Tech companies are spending an unprecedented amount of money on buying politicians, and in true Washington style, they’re getting their money’s worth in meaningless PR stunts.
The campaign is a joint PR drive by the president, Code.org and a handful of celebrities to encourage kids to try computer science. Here’s the platform in a single video assuring kids out there that computer science isn’t so scary and “with hard work, and a little math and science, anyone can do it”:
Mr. Obama joins dozens of senators, congressmen and big-city mayors with uninspired, cliche platform pitches designed to appeal their local, wealthy startup ecosystems. Usually they’ll say something to the effect of, “We want [insert where voters live] to be the next big tech hub of the country/world,” and then talk about some quixotic project or small budget initiative meant to support “local innovation,” and never speak about the subject again.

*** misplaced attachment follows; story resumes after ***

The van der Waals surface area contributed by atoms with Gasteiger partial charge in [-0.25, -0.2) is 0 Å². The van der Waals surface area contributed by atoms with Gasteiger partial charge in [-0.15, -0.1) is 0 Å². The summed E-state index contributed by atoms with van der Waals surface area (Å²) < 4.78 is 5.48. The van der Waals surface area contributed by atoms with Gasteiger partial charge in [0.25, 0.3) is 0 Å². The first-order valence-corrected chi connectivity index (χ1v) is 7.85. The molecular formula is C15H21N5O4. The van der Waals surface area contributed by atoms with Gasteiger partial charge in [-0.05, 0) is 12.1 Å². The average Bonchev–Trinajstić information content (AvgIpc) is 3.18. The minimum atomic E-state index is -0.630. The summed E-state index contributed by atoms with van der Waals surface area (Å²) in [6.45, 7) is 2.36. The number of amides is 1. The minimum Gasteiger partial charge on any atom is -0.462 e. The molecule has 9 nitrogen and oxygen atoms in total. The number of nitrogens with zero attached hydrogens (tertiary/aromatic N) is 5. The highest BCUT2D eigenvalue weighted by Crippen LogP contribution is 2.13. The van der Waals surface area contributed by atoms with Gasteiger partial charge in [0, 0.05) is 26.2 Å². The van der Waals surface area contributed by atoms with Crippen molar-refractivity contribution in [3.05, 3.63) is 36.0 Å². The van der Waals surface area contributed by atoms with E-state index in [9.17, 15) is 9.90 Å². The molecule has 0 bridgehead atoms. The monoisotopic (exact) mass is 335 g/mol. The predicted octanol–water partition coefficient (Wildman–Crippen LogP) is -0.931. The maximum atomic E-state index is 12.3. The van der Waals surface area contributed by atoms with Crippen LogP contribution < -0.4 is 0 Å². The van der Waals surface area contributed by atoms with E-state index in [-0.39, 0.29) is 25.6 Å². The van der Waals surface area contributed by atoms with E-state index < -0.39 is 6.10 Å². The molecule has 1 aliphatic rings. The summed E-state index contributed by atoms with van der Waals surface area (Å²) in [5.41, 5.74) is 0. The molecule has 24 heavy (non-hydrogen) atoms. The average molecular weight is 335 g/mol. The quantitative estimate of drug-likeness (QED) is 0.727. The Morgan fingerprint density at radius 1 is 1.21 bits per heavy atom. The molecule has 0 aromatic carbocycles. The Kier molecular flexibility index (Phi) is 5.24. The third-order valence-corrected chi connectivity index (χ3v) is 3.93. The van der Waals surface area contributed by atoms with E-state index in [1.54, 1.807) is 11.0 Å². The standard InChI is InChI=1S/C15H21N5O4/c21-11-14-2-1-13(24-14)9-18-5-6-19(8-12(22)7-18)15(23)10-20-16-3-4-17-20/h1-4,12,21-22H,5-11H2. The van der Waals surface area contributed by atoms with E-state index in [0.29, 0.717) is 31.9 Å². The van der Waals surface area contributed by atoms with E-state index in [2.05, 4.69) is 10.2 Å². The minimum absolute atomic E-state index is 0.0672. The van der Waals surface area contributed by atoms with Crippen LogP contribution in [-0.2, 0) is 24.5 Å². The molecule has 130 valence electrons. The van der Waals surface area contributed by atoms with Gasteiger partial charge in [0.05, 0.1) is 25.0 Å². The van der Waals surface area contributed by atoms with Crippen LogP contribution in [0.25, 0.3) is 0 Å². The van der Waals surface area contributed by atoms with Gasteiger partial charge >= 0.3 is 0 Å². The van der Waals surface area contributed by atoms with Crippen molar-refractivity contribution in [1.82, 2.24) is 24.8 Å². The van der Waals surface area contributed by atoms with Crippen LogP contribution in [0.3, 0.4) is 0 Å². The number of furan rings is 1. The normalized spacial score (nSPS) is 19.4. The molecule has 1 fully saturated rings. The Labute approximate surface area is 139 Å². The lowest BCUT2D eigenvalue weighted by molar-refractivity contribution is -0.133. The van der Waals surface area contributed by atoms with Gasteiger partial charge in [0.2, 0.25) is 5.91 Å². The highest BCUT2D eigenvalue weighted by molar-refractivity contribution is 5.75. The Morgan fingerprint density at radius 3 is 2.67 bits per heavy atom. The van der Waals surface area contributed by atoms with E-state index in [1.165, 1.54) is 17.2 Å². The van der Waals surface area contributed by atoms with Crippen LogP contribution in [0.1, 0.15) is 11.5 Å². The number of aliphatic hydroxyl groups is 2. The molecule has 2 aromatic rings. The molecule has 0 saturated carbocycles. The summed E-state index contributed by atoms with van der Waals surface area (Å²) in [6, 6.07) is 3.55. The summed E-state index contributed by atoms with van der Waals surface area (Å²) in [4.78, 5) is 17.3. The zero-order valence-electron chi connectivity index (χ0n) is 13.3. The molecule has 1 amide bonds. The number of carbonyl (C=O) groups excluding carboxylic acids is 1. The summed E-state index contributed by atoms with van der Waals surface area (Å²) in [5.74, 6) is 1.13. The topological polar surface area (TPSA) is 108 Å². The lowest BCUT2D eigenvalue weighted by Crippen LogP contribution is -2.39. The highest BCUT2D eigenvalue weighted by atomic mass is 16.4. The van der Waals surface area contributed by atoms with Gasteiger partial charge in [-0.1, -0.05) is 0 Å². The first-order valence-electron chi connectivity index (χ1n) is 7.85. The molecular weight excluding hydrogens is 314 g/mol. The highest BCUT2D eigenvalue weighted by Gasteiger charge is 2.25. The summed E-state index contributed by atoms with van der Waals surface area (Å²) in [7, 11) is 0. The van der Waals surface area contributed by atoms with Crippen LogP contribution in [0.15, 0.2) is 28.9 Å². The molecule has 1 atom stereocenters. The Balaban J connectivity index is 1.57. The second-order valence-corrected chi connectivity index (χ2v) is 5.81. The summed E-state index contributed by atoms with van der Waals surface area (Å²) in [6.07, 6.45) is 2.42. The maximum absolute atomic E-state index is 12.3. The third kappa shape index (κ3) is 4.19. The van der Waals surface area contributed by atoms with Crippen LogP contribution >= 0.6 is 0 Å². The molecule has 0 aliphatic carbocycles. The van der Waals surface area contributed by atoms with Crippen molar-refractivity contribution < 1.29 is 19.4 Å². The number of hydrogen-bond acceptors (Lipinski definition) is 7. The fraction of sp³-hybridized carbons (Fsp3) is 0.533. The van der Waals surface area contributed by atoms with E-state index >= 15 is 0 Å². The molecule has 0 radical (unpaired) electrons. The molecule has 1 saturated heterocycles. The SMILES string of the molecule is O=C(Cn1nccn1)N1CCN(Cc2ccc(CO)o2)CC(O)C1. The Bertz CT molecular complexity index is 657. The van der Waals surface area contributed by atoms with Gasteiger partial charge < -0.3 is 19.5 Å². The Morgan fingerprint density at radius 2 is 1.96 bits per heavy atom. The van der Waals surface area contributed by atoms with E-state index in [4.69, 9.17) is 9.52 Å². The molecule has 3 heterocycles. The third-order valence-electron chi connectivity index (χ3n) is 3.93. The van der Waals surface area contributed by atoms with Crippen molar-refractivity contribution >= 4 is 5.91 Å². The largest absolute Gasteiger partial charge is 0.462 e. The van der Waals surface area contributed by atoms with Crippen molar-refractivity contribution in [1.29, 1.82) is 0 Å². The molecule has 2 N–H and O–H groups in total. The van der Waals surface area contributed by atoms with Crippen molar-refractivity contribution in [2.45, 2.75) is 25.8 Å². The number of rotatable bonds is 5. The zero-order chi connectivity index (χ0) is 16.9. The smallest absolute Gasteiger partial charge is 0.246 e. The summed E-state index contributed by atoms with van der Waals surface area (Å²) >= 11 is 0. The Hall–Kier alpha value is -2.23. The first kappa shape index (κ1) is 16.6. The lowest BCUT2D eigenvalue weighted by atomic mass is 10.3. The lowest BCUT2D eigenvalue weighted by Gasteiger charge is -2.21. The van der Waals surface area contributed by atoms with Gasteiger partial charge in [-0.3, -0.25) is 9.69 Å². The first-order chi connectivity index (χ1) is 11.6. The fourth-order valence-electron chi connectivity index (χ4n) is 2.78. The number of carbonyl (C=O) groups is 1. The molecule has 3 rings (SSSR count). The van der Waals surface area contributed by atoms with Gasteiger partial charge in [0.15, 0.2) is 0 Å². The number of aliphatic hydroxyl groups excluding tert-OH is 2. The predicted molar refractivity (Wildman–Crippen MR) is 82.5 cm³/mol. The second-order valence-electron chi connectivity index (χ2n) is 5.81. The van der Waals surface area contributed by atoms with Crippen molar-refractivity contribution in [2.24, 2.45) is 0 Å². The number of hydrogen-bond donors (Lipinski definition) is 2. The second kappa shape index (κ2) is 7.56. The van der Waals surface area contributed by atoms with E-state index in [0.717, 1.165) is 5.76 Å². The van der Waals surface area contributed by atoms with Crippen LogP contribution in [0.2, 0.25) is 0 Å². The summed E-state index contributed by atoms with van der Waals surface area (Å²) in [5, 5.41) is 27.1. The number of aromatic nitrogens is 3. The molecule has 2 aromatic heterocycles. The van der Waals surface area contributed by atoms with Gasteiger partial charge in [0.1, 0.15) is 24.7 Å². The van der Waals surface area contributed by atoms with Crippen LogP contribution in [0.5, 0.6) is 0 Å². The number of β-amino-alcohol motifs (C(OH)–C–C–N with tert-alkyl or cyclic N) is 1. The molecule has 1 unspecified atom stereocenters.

Yes, it’s great that Mr. Obama is putting programming in front of people’s eyes while it’s such a talent-starved market. And you can certainly teach yourself to code. The online courses, tutorials and MOOCs are openly available. But simply knowing code doesn’t guarantee you a job—that takes networking, institutional support, time and experience.
Besides, there are deeper problems with making code accessibly to a new generation. Computer science takes way more than “a little math and science.” It takes more robust STEM education as early in a child’s life as possible, followed by affordable access to higher education. On top of that, many of those kids Mr. Obama posed with for cute photos, should they choose to pursue programming, will inherit a tech culture custom made for the white, the male and the privileged.
Solving those problems will take more than an hour of the president’s time.